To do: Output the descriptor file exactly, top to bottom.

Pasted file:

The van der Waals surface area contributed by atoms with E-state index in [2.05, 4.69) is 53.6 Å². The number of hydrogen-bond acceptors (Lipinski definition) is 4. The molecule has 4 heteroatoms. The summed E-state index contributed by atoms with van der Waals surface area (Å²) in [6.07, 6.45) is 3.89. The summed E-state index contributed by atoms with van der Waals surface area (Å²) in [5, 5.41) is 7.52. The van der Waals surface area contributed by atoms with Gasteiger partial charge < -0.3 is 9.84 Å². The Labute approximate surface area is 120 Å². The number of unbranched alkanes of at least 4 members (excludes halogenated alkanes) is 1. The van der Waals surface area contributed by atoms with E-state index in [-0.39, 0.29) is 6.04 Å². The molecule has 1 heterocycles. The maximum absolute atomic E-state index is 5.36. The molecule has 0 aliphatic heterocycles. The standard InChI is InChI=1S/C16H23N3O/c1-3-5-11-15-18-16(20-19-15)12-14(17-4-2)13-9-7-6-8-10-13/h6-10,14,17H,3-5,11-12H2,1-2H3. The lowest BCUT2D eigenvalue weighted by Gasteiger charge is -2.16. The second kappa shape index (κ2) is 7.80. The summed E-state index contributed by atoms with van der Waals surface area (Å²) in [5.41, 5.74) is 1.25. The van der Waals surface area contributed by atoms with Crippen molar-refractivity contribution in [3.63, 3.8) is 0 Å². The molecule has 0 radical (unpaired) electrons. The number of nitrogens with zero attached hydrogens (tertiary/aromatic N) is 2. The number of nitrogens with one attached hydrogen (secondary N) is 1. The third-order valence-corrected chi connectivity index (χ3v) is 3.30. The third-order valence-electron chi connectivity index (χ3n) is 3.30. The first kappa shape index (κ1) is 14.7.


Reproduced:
The van der Waals surface area contributed by atoms with E-state index in [2.05, 4.69) is 53.6 Å². The number of hydrogen-bond acceptors (Lipinski definition) is 4. The molecule has 4 heteroatoms. The summed E-state index contributed by atoms with van der Waals surface area (Å²) in [6.07, 6.45) is 3.89. The summed E-state index contributed by atoms with van der Waals surface area (Å²) in [5, 5.41) is 7.52. The van der Waals surface area contributed by atoms with Gasteiger partial charge < -0.3 is 9.84 Å². The Labute approximate surface area is 120 Å². The number of unbranched alkanes of at least 4 members (excludes halogenated alkanes) is 1. The van der Waals surface area contributed by atoms with E-state index in [-0.39, 0.29) is 6.04 Å². The molecule has 1 heterocycles. The maximum absolute atomic E-state index is 5.36. The molecule has 0 aliphatic heterocycles. The standard InChI is InChI=1S/C16H23N3O/c1-3-5-11-15-18-16(20-19-15)12-14(17-4-2)13-9-7-6-8-10-13/h6-10,14,17H,3-5,11-12H2,1-2H3. The lowest BCUT2D eigenvalue weighted by Gasteiger charge is -2.16. The second kappa shape index (κ2) is 7.80. The summed E-state index contributed by atoms with van der Waals surface area (Å²) in [5.41, 5.74) is 1.25. The van der Waals surface area contributed by atoms with Crippen molar-refractivity contribution in [3.63, 3.8) is 0 Å². The molecule has 0 radical (unpaired) electrons. The number of nitrogens with zero attached hydrogens (tertiary/aromatic N) is 2. The number of nitrogens with one attached hydrogen (secondary N) is 1. The third-order valence-corrected chi connectivity index (χ3v) is 3.30. The third-order valence-electron chi connectivity index (χ3n) is 3.30. The first kappa shape index (κ1) is 14.7.